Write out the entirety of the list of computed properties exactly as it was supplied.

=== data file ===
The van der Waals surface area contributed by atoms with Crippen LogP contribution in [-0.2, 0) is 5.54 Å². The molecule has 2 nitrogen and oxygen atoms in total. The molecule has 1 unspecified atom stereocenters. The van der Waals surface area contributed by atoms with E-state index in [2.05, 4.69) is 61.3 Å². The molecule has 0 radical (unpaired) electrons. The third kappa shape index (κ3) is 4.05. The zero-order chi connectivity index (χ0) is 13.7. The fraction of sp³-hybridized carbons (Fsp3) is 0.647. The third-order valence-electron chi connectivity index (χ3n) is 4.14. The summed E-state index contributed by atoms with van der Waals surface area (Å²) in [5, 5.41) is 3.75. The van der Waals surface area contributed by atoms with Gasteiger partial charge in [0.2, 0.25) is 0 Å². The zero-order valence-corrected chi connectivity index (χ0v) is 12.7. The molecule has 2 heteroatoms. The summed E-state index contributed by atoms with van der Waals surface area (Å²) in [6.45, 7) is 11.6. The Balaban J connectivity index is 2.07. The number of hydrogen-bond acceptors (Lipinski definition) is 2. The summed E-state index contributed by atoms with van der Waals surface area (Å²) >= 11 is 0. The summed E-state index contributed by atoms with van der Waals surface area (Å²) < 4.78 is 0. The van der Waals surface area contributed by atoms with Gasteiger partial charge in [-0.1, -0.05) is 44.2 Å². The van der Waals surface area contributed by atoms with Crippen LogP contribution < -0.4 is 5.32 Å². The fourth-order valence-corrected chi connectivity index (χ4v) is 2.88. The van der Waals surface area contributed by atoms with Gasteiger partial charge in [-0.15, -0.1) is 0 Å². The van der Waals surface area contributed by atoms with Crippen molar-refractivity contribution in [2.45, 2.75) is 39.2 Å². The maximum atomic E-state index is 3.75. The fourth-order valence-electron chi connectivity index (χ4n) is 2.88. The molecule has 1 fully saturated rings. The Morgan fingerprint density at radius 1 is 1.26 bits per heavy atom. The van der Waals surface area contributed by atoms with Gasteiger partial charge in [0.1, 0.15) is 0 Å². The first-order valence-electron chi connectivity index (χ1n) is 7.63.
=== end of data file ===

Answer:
The van der Waals surface area contributed by atoms with Crippen LogP contribution in [-0.2, 0) is 5.54 Å². The molecule has 2 nitrogen and oxygen atoms in total. The molecule has 1 unspecified atom stereocenters. The van der Waals surface area contributed by atoms with E-state index in [2.05, 4.69) is 61.3 Å². The molecule has 0 radical (unpaired) electrons. The third kappa shape index (κ3) is 4.05. The zero-order chi connectivity index (χ0) is 13.7. The fraction of sp³-hybridized carbons (Fsp3) is 0.647. The third-order valence-electron chi connectivity index (χ3n) is 4.14. The summed E-state index contributed by atoms with van der Waals surface area (Å²) in [5, 5.41) is 3.75. The van der Waals surface area contributed by atoms with Gasteiger partial charge in [0.2, 0.25) is 0 Å². The zero-order valence-corrected chi connectivity index (χ0v) is 12.7. The molecule has 2 heteroatoms. The summed E-state index contributed by atoms with van der Waals surface area (Å²) in [6.45, 7) is 11.6. The Balaban J connectivity index is 2.07. The number of hydrogen-bond acceptors (Lipinski definition) is 2. The summed E-state index contributed by atoms with van der Waals surface area (Å²) >= 11 is 0. The summed E-state index contributed by atoms with van der Waals surface area (Å²) < 4.78 is 0. The van der Waals surface area contributed by atoms with Gasteiger partial charge in [-0.1, -0.05) is 44.2 Å². The van der Waals surface area contributed by atoms with Crippen LogP contribution < -0.4 is 5.32 Å². The fourth-order valence-corrected chi connectivity index (χ4v) is 2.88. The van der Waals surface area contributed by atoms with Gasteiger partial charge in [-0.15, -0.1) is 0 Å². The van der Waals surface area contributed by atoms with Crippen molar-refractivity contribution in [2.45, 2.75) is 39.2 Å². The maximum atomic E-state index is 3.75. The fourth-order valence-electron chi connectivity index (χ4n) is 2.88. The molecule has 1 fully saturated rings. The Morgan fingerprint density at radius 1 is 1.26 bits per heavy atom. The van der Waals surface area contributed by atoms with Gasteiger partial charge in [0.1, 0.15) is 0 Å². The first-order valence-electron chi connectivity index (χ1n) is 7.63.